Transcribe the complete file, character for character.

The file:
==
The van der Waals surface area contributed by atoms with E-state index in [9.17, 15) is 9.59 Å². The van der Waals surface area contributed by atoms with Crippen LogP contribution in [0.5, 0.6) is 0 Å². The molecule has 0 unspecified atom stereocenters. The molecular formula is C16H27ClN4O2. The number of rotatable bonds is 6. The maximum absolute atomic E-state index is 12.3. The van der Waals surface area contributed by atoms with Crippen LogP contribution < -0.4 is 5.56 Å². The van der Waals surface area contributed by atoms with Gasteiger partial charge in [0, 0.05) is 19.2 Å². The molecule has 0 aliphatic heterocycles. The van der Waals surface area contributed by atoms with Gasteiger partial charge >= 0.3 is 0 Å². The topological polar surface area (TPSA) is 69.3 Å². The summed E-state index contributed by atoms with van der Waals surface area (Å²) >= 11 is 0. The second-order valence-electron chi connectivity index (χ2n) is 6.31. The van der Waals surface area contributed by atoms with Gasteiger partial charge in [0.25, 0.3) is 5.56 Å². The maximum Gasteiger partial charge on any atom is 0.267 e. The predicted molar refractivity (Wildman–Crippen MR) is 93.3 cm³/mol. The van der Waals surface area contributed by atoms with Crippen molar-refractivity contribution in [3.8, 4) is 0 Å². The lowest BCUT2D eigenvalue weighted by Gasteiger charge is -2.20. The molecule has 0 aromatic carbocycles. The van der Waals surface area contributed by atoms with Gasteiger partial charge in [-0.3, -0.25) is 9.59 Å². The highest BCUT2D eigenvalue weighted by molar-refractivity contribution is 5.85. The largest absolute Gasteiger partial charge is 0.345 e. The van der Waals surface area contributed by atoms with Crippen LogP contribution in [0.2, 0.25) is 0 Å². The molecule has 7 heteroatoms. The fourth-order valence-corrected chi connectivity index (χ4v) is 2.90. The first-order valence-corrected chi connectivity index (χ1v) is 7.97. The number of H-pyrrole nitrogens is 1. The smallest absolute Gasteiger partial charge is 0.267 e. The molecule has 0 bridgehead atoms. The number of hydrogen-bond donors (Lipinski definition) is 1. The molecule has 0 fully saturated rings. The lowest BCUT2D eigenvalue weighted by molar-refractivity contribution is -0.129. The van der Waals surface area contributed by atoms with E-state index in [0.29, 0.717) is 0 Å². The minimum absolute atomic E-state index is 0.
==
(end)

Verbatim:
The van der Waals surface area contributed by atoms with E-state index in [9.17, 15) is 9.59 Å². The van der Waals surface area contributed by atoms with Crippen LogP contribution in [0.5, 0.6) is 0 Å². The molecule has 0 unspecified atom stereocenters. The molecular formula is C16H27ClN4O2. The number of rotatable bonds is 6. The maximum absolute atomic E-state index is 12.3. The van der Waals surface area contributed by atoms with Crippen LogP contribution < -0.4 is 5.56 Å². The van der Waals surface area contributed by atoms with Gasteiger partial charge in [0, 0.05) is 19.2 Å². The molecule has 0 aliphatic heterocycles. The van der Waals surface area contributed by atoms with Gasteiger partial charge >= 0.3 is 0 Å². The topological polar surface area (TPSA) is 69.3 Å². The summed E-state index contributed by atoms with van der Waals surface area (Å²) >= 11 is 0. The second-order valence-electron chi connectivity index (χ2n) is 6.31. The van der Waals surface area contributed by atoms with Gasteiger partial charge in [0.25, 0.3) is 5.56 Å². The maximum Gasteiger partial charge on any atom is 0.267 e. The predicted molar refractivity (Wildman–Crippen MR) is 93.3 cm³/mol. The van der Waals surface area contributed by atoms with Crippen molar-refractivity contribution in [3.8, 4) is 0 Å². The lowest BCUT2D eigenvalue weighted by Gasteiger charge is -2.20. The molecule has 0 aromatic carbocycles. The van der Waals surface area contributed by atoms with Gasteiger partial charge in [-0.3, -0.25) is 9.59 Å². The highest BCUT2D eigenvalue weighted by molar-refractivity contribution is 5.85. The largest absolute Gasteiger partial charge is 0.345 e. The van der Waals surface area contributed by atoms with Crippen LogP contribution in [0.2, 0.25) is 0 Å². The molecule has 7 heteroatoms. The fourth-order valence-corrected chi connectivity index (χ4v) is 2.90. The first-order valence-corrected chi connectivity index (χ1v) is 7.97. The number of H-pyrrole nitrogens is 1. The smallest absolute Gasteiger partial charge is 0.267 e. The molecule has 0 bridgehead atoms. The number of hydrogen-bond donors (Lipinski definition) is 1. The molecule has 0 fully saturated rings. The lowest BCUT2D eigenvalue weighted by molar-refractivity contribution is -0.129. The van der Waals surface area contributed by atoms with E-state index in [0.29, 0.717) is 0 Å². The minimum absolute atomic E-state index is 0.